Piper sarmentosum

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Piper sarmentosum
Piper sarmentosum.jpg
A Piper sarmentosum plant
Scientific classification edit
Kingdom: Plantae
Clade: Tracheophytes
Clade: Angiosperms
Clade: Magnoliids
Order: Piperales
Family: Piperaceae
Genus: Piper
P. sarmentosum
Binomial name
Piper sarmentosum

Piper sarmentosum is a plant in the family Piperaceae used in many Southeast Asian cuisines. The leaves are often confused with betel,[1] but they lack the intense taste of the betel leaves and are significantly smaller.

Piper lolot (lolot) is now known to be the same species. Under this name it is cultivated for its leaf which is used in Lao and Vietnamese cuisine as a flavoring wrap for grilling meats, namely the thịt bò nướng lá lốt in Vietnam.[2]


There is no "official" English name for it, but it is sometimes called wild betel. It is known as chaphlu (ชะพลู, pronounced [t͡ɕʰá.pʰlūː]) or cha phlu (ช้าพลู, pronounced [t͡ɕʰáː pʰlūː]) in Thai; phak i leut or pak eelerd (ຜັກອີ່ເລີດ) in Lao; and pokok kadok in Malay. In Vietnam, the local name of Piper lolotlá lốt – is applied to P. sarmentosum also. It is also known as lolot pepper.[3] In Vietnamese it is called lá lốt (or sometimes in the South lá lốp). In Khmer, it is called japloo ចាព្លូ (or jeeploo ជីរភ្លូ), in Thai chaphloo ชะพลู, in Lao phak ee lert ຜັກອີ່ເລີດ (or phak nang lert ຜັກນາງເລີດ).

Chaphlu Plant of Thailand .jpg


This plant is a perennial herb with creeping rhizomes, and a striped stem that grow to 40 cm high. Its leaves are thin, heart-shaped, and 8–10 cm long and 8–11 cm wide, with 5 main veins from the base of the blade, oil glands on the upper surface, and finely pubescent veins on its under side. Its petioles are 2.5–3 cm long. Erect white spikes of 1–2 cm long emerge at the axils.[4]

Geographic distribution[edit]

Piper sarmentosum is found from the tropical areas of Southeast Asia, Northeast India and South China, and as far as the Andaman Islands. Living collections of this taxon from the Andaman Islands is under ex situ conservation outside the islands at the Field Gene Bank of Jawaharlal Nehru Tropical Botanic Garden and Research Institute, Trivandrum, India. It is a pre-tsunami accession.[5]

In cuisine[edit]

A platter of ingredients for miang kham, with Piper sarmentosum leaves in the middle

Piper sarmentosum leaves are sold in bunches and are usually eaten raw.

  • In Bangladeshi cuisine, chopped leaves are tossed with chopped onion, green chili and a dash of mustard oil to be eaten as a salad with plain rice.
  • In Thai cuisine, the leaves are used to wrap miang kham, a traditional snack; they are also one of the ingredients of the Kaeng khae curry of Northern Thailand.[6] The curry is named after these leaves, which are known as khae in Northern Thailand.
  • In Laotian cuisine, it is eaten as part of a salad.
  • In Malay cuisine it is shredded for ulam, a type of Malay salad.
  • In Vietnamese cuisine it is grilled in bò nướng lá lốt, a typical Southern Vietnamese dish. Minced beef is marinated with seasoning, soya sauce and various finely chopped spices such as garlic, onion and lemongrass then wrapped in Piper lolot leaves and grilled, which brings smokey flavor to the beef. It is served with rice noodles, fresh herbs, sliced star fruits and pineapples, and fermented fish sauce mắm nêm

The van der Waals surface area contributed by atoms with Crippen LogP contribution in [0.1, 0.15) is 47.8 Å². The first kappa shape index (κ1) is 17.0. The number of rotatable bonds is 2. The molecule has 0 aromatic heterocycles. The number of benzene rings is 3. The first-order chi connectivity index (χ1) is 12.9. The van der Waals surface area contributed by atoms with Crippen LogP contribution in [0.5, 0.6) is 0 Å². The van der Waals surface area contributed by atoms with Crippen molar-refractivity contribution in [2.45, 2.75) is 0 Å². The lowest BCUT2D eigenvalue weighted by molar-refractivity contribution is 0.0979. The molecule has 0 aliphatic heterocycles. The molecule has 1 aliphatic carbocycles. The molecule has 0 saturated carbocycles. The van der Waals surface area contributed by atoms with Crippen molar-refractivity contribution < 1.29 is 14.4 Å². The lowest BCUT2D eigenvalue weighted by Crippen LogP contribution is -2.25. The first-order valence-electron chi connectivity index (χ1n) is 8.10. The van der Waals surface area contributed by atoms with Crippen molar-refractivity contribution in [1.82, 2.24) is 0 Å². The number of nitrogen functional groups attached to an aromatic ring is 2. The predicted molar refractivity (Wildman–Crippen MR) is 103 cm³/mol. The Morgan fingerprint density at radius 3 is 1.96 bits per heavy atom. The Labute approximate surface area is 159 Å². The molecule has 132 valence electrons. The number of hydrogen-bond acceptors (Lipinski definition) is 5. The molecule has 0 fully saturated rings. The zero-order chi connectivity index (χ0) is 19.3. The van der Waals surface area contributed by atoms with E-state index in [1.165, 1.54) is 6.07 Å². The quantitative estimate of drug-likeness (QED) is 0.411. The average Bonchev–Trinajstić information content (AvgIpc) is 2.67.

The practice of wrapping meat in vine leaves originated in the Middle East, which was taken to India by the Persians.[7] It was subsequently introduced by the Indians to Southeast Asia. However, grape vines do not grow well in tropical climates, so the Vietnamese started to use leaves of lolot instead.[7] It is native to the Indochinese region and recently introduced to the United States by Lao and Vietnamese immigrants.[3] It is also used for medicinal purposes, to relieve a wide range of symptoms from inflammation to snakebites.

Traditional medicine[edit]

Piper sarmentosum leaves are used in traditional Asian medicines.[8] Chemical analysis has shown the leaves contain the antioxidant naringenin.[9] Amides from P. sarmentosum fruit have been shown to have anti-tuberculosis and anti-plasmodial activities.[10]


  1. ^ "Piper sarmentosum". Asia Food Glossary. Asia Source. Archived from the original on 2007-10-27. Retrieved 2008-09-08.
  2. ^ McGee, Harold (2004). On Food and Cooking (Revised ed.). Scribner. p. 410. ISBN 978-0-684-80001-1.
  3. ^ a b Seidemann, Johannes (2005). World Spice Plants: Economic Usage, Botany, Taxonomy. Springer. pp. 292. ISBN 978-3-540-22279-8.
  4. ^ Tanaka, Yoshitaka; Van Ke, Nguyen (2007). Edible Wild Plants of Vietnam: The Bountiful Garden. Thailand: Orchid Press. p. 111. ISBN 978-9745240896.
  5. ^ "Piper sarmentosum Roxb. – An addition to the flora of Andaman Islands" (PDF). Current Science. 87 (2). July 25, 2004. Retrieved 2008-09-08.
  6. ^ Kaeng Khae Kai (Katurai Chilli Soup with Chicken)
  7. ^ a b Davidson, Alan (1999). The Oxford Companion to Food. Oxford University Press. pp. 828. ISBN 978-0-19-211579-9.
  8. ^ Hussain, Khalid; Furqan; Hashmi, Kurshid; Latif, Abida; Ismail, Zhari; Sadikun, Amirin (2012). "A review of the literature and latest advances in research of Piper sarmentosum". Pharmaceutical Biology. 50 (8): 1045–1052. doi:10.3109/13880209.2011.654229. PMID 22486533. S2CID 24679676.
  9. ^ Subramaniam, Vimala (2003). "Natural Antioxidants: Piper sarmentosum (Kadok) and Morinda elliptica (Mengkudu)". Malaysian Journal of Nutrition. 9 (1): 41–51. PMID 22692531. Archived from the original on 2012-07-16. Retrieved 2008-09-08.
  10. ^ Rukachaisirikul, Thitima; Siriwattanakit, Puttan; Sukcharoenphol, Kanchanawadee; Wongvein, Chanika; Ruttanaweang, Phongpan; Wongwattanavuch, Phaopong; Suksamrarn, Apichart (August 2004). "Chemical constituents and bioactivity of Piper sarmentosum". Journal of Ethnopharmacology. 93 (2–3): 173–6. doi:10.1016/j.jep.2004.01.022. PMID 15234750.